"Stuart Little 2" (PG)--Stuart Little has a death-defying adventure and his first romance in this handsomely wrought sequel, a neat blend of live action and computer animation, based again on characters from E.B. White's classic. Tots and older kids should delight in its mix of dopey innocence and slightly wicked humor, its high-flying action and its cheery, retro design. Climactic scenes of Stuart in danger could briefly scare the little ones. Deftly woven in is a message about parents giving kids enough freedom to face the world with confidence.
"Stuart Little 2" finds Stuart (voice of Michael J. Fox) a bit lonely. Young George (Jonathan Lipnicki) has his own friends and Mrs. Little (Geena Davis) is so protective she stifles Stuart. Then one day he's driving in his toy car and a pretty yellow warbler named Margalo (Melanie Griffith) falls into the passenger seat while fleeing an evil Falcon (James Woods). Stuart risks all to rescue her from the Falcon for good, with scaredy-cat Snowbell (Nathan Lane) as his backup. "Eight Legged Freaks" (PG-13)--Giant spiders mutated by toxic waste overrun a dusty western town in this amusing sci-fi horror spoof, which goes on a tad too long to sustain the silliness. It should entertain teens who like the genre, but may be too creepy for preteens. There's hardly any gore--just huge hairy spiders popping out of the ground and snatching people, plus gunplay, a guy zapped in the crotch by a stun gun, rare profanity and comic sexual innuendo. The computer-generated creatures look bulbous and fuzzy and real.
The likably reluctant heroes in "Eight Legged Freaks" include David Arquette as the returned town prodigal, Doug E. Doug as a radio crackpot ranting about alien invasions and Scott Terra as a spider-savvy kid.
"K-19: The Widowmaker" (PG 13)--Never mind the much-discussed Russian accents affected by stars Harrison Ford, Liam Neeson and the cast. They're subtle and never a distraction. Director Kathryn Bigelow's film, based on a 1961 Soviet submarine disaster, is long and occasionally ponderous but riveting once it builds up steam, with a claustrophobic intensity fueled by solid performances. The PG-13 rating reflects the level of danger and depiction of men dying of radiation sickness.
Ford plays dour Capt. Vostrikov, sent to pull rank on Capt. Polenin (Neeson) because the Kremlin wants its new flagship nuclear sub, the K-19 (dubbed "the widowmaker" by its crew), on patrol even though Vostrikov knows it's been built on the cheap and isn't ready. At sea the boat's nuclear reactor threatens to blow and the two men clash over how to handle what could be a war-triggering accident.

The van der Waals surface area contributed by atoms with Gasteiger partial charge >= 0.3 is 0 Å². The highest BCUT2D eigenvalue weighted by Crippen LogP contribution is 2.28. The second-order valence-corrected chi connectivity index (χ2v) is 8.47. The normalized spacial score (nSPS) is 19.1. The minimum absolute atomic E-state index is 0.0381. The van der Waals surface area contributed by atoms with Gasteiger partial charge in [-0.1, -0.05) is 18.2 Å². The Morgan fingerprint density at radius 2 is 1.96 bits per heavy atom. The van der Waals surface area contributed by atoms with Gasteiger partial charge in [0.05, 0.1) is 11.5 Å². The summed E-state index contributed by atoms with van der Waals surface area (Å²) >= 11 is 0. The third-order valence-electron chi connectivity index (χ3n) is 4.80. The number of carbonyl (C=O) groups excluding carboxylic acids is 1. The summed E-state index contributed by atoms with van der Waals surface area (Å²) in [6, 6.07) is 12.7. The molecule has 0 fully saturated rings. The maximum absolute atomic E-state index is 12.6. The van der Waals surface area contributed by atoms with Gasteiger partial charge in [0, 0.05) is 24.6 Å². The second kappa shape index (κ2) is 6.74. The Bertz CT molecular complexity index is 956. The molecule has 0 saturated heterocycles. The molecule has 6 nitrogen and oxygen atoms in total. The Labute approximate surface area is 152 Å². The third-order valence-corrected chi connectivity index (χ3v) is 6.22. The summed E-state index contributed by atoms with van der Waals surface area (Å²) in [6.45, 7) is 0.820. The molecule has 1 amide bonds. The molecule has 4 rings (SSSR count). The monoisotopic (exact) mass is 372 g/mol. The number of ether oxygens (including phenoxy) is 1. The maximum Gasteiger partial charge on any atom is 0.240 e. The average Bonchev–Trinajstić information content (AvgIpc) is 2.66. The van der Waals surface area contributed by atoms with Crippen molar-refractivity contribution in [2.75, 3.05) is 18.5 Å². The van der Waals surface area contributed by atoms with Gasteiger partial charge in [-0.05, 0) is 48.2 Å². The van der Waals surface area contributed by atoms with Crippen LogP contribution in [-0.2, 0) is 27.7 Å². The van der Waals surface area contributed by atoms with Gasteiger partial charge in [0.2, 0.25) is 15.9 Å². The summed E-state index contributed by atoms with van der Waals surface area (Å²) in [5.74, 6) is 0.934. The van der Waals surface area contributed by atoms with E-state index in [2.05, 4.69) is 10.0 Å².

Other recent releases:
"Lovely & Amazing" (R)--A poignant, closely observed comedy about a mother and three daughters, "Lovely & Amazing" aims at grown-up sensibilities, though high school seniors who appreciate subtler acting and storytelling may like it. It includes a lengthy nude scene, strong sexual language and innuendo, a mild sexual situation, a dog attack off-camera and profanity. Part of the plot hinges on a 30-ish woman's affair with a teenage boy.
Brenda Blethyn plays a Los Angeles divorcee with two grown daughters--an unhappy, foul-mouthed artist (Catherine Keener) and a stunningly insecure actress (Emily Mortimer). She also has an adopted 8-year-old African American girl (excellent newcomer Raven Goodwin) with identity problems of her own. With wit and insight, writer-director Nicole Holofcener takes on sibling rivalry, maternal love, race and our obsession with looks.
Also in theaters:
6 and Older
"The Powerpuff Girls Movie" (PG)
"Lilo & Stitch" (PG)
7 and Older
"Hey Arnold! The Movie" (PG)
8 and Older
"The Crocodile Hunter: Collision Course" (PG)
"Like Mike" (PG)
13 and Older
"Reign of Fire" (PG-13)
"Men in Black II" (PG-13)
"Mr. Deeds" (PG-13)
15 and Older
"Minority Report" (PG-13)
"The Bourne Identity" (PG-13)
16 and Older
"Road to Perdition" (R)